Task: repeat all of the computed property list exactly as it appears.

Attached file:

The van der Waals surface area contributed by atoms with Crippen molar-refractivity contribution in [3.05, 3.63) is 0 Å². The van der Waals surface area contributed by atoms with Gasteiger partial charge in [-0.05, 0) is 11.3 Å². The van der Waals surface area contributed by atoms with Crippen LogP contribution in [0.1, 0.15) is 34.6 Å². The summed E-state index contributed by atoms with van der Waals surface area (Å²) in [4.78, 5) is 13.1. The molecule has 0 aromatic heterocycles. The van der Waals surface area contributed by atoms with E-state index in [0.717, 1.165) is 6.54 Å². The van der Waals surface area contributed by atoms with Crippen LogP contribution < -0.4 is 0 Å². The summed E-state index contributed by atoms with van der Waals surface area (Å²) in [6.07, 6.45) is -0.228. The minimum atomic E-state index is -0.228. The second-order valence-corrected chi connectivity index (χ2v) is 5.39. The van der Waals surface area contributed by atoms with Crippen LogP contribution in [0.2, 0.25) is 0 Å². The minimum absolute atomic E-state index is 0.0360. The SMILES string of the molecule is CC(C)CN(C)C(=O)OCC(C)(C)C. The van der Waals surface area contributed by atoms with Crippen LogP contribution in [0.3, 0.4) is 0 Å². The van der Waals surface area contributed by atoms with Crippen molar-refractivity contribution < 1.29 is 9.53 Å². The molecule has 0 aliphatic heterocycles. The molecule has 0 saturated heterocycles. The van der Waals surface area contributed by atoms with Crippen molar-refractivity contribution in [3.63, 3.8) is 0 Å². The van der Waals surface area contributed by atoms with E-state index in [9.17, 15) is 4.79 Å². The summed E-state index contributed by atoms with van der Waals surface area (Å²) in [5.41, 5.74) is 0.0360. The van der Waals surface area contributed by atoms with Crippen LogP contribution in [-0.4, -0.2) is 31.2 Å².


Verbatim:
The van der Waals surface area contributed by atoms with Crippen molar-refractivity contribution in [3.05, 3.63) is 0 Å². The van der Waals surface area contributed by atoms with Gasteiger partial charge in [-0.05, 0) is 11.3 Å². The van der Waals surface area contributed by atoms with Crippen LogP contribution in [0.1, 0.15) is 34.6 Å². The summed E-state index contributed by atoms with van der Waals surface area (Å²) in [4.78, 5) is 13.1. The molecule has 0 aromatic heterocycles. The van der Waals surface area contributed by atoms with E-state index in [0.717, 1.165) is 6.54 Å². The van der Waals surface area contributed by atoms with Crippen LogP contribution < -0.4 is 0 Å². The summed E-state index contributed by atoms with van der Waals surface area (Å²) in [6.07, 6.45) is -0.228. The minimum atomic E-state index is -0.228. The second-order valence-corrected chi connectivity index (χ2v) is 5.39. The van der Waals surface area contributed by atoms with Crippen LogP contribution in [0.2, 0.25) is 0 Å². The minimum absolute atomic E-state index is 0.0360. The SMILES string of the molecule is CC(C)CN(C)C(=O)OCC(C)(C)C. The van der Waals surface area contributed by atoms with Crippen LogP contribution in [0.3, 0.4) is 0 Å². The van der Waals surface area contributed by atoms with Crippen molar-refractivity contribution < 1.29 is 9.53 Å². The molecule has 0 aliphatic heterocycles. The molecule has 0 saturated heterocycles. The van der Waals surface area contributed by atoms with Crippen molar-refractivity contribution in [3.63, 3.8) is 0 Å². The van der Waals surface area contributed by atoms with E-state index in [9.17, 15) is 4.79 Å². The summed E-state index contributed by atoms with van der Waals surface area (Å²) in [5.41, 5.74) is 0.0360. The van der Waals surface area contributed by atoms with Crippen LogP contribution in [-0.4, -0.2) is 31.2 Å².